Piranha 3-D (2010)

23 Aug

"Piranha 3-D" presents a cavalcade of carnage for the more discerning movie-going palate.

“Piranha 3-D” is a movie that knows exactly what it is, exactly who its audience is and exactly what it wants to accomplish in its 89 minutes of screen time. That it does so while stretching the boundaries of the word “gratuitous” is just part of the fun.

The mayhem begins when a seismic event creates a passageway from present-day Lake Victoria to a subterranean lake millions of years older, freeing swarms of blood-thirsty prehistoric piranhas to feast upon the hapless Spring Breakers who’ve descended on the small town. Lake Victoria’s police department, led by Sheriff Julie Forester (Elisabeth Shue) already have their hands full when a team of seismologists show up wanting a police escort as they head out to investigate the event. The sheriff’s son, Jake, (Steven R. McQueen) has fallen in with sleazy softcore producer Derrick Jones (Jerry O’Connell) and agreed to be his location scout during Spring Break. And Jake’s younger brother and sister, whom he has abandoned for the promise of more adult shenanigans, have broken the rules and left their home, only to be stranded on Sand Island, a local fishing spot surrounded by rocky shallows. And let’s not forget those 50,000 drunken college students churning up the lake waters and creating a perfect feeding situation for our toothy titular monsters.

“Piranha 3-D” takes the best ingredients of B-movie schlock and masterfully mixes them to provide an experience unlike most horror films today. The over-the-top nudity, cheap gags and limitless carnage are all part of the charm of this type of entertainment, and most viewers will know this ahead of time. That the movie still manages to shock is due in no small part to the influence of director Alexandre Aja (“High Tension”), a rising star in the horror realm. He’s known for pushing boundaries in his films, and this one is no exception.

In terms of story, “Piranha 3-D” avoids careening into complication by keeping the plot tight and simple. Though it’s not remotely believable, the explanation of how the piranha come to be in an Arizonan lake is plausible on its face, and though the grouping of characters and Spring Break setting are clearly purposeful, none of those elements feel particularly contrived. By not lingering on explanation, the movie keeps its pacing brisk and doesn’t give the audience either the time or the inclination to really question the plot.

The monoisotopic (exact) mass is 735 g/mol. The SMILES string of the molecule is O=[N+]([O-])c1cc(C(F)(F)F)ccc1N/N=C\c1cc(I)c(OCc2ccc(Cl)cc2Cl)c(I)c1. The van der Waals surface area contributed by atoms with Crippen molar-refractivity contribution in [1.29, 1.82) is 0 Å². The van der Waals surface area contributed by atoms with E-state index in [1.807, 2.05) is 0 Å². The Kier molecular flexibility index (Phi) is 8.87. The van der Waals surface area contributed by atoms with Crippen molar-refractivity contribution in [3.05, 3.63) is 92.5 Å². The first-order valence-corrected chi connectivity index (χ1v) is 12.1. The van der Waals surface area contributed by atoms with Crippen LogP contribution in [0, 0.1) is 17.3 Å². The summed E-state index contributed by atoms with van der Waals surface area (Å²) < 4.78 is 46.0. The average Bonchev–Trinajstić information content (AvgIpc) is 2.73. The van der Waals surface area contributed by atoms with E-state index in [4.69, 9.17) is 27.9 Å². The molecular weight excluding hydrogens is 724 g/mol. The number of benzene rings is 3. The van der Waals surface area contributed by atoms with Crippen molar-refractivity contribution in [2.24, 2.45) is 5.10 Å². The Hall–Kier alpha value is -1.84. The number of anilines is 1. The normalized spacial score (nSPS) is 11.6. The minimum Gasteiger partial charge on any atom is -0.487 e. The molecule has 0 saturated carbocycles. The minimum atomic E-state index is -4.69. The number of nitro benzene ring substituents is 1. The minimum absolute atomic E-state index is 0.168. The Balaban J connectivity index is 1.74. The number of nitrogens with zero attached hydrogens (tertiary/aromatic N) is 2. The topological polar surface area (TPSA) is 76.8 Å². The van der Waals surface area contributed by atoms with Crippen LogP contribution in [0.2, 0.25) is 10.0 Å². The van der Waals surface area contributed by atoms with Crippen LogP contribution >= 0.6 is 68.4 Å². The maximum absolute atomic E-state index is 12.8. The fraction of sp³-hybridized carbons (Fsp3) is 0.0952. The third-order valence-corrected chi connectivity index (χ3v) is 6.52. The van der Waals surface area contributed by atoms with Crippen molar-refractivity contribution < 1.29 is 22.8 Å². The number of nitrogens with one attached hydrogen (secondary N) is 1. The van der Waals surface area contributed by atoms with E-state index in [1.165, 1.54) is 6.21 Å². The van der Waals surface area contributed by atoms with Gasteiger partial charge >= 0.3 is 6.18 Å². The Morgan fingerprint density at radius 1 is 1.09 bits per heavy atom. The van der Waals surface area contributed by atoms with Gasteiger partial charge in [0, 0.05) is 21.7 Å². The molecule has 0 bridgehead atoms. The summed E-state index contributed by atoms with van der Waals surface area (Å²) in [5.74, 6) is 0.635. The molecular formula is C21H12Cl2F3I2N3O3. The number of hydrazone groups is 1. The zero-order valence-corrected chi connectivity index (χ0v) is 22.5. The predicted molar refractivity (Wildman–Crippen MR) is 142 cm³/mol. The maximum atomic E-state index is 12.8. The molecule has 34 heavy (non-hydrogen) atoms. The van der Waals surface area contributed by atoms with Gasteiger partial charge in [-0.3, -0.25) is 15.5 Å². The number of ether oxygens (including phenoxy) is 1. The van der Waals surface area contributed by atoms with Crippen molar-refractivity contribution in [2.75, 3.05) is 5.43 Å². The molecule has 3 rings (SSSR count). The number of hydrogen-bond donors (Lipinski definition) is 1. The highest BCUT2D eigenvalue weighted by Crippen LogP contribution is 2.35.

Only Jerry O'Connell could be so smarmy, yet still so likable.

Where this film really shines is through its excellent casting. Elisabeth Shue is perfect as the beleaguered sheriff, Steven McQueen has a genuine, good-kid air about him, and Jerry O’Connell steals the show as the scumbag “Wild, Wild Girls” producer. Toss in solid work from Ving Rhames as Deputy Fallon and Adam Scott as the (oddly alluring) lead seismologist, and you have a great core of actors that provide actual talent and real tension in their roles. Without this crucial element, I’m not sure the movie would’ve been as enjoyable. O’Connell is pretty much a laugh factory, but the Forester family, the police officers and Scott’s role as Novak are treated seriously. When peril comes to them, the viewer cares. The performances here really show how huge of a difference good acting makes regarding an audience’s enjoyment of the film, even in one that’s meant to be over-the-top and campy.

No discussion of “Piranha 3-D” is going to be complete without addressing the carnage. There’s a lot, and it’s pretty fantastic. The filmmakers come up with increasingly ingenious ways for people to die, and the large-scale setpiece of doom does not disappoint. These types of movies are more about gross-out humor and basic shock than really being scary, and “Piranha 3-D” delivers on those counts, big-time. What is somewhat surprising about this film is the creativity and beauty of the underwater photography. The underwater sequences (with the exception of the “Wild, Wild Girls” underwater ballet) are cold, oppressive, disorienting and eerily lovely, which is not something I expected. By breaking up the CGI effects with some nostalgic invisible monsters, red washes and other throwbacks, the audience gets a good visual break and the filmmakers provide a nice nod to Joe Dante’s 1978 “Piranha.”

“Piranha 3-D” together with last year’s “Drag Me to Hell” and a few others give me some hope that the subset of campy horror is primed for a revival. If the grinning faces of the audience at my showing of “Piranha” are any indication, it’s a trend moviegoers would welcome. If you’re looking for pure enjoyment in a movie-going experience, it’s tough to beat a schlock-fest, especially when it’s as good and gory as this one is. Three stars out of four.

“Piranha 3-D”: Rated R. Starring Richard Dreyfuss, Ving Rhames, Elisabeth Shue, Christopher Lloyd, Eli Roth, Jerry O’Connell, Steven R. McQueen and Jessica Szohr. Directed by Alexandre Aja. Written by Pete Goldfinger and Josh Stolberg. Cinematography by John R. Leonetti. Underwater photography supervised by Peter Zuccarini. Original music by Michael Wandmacher.

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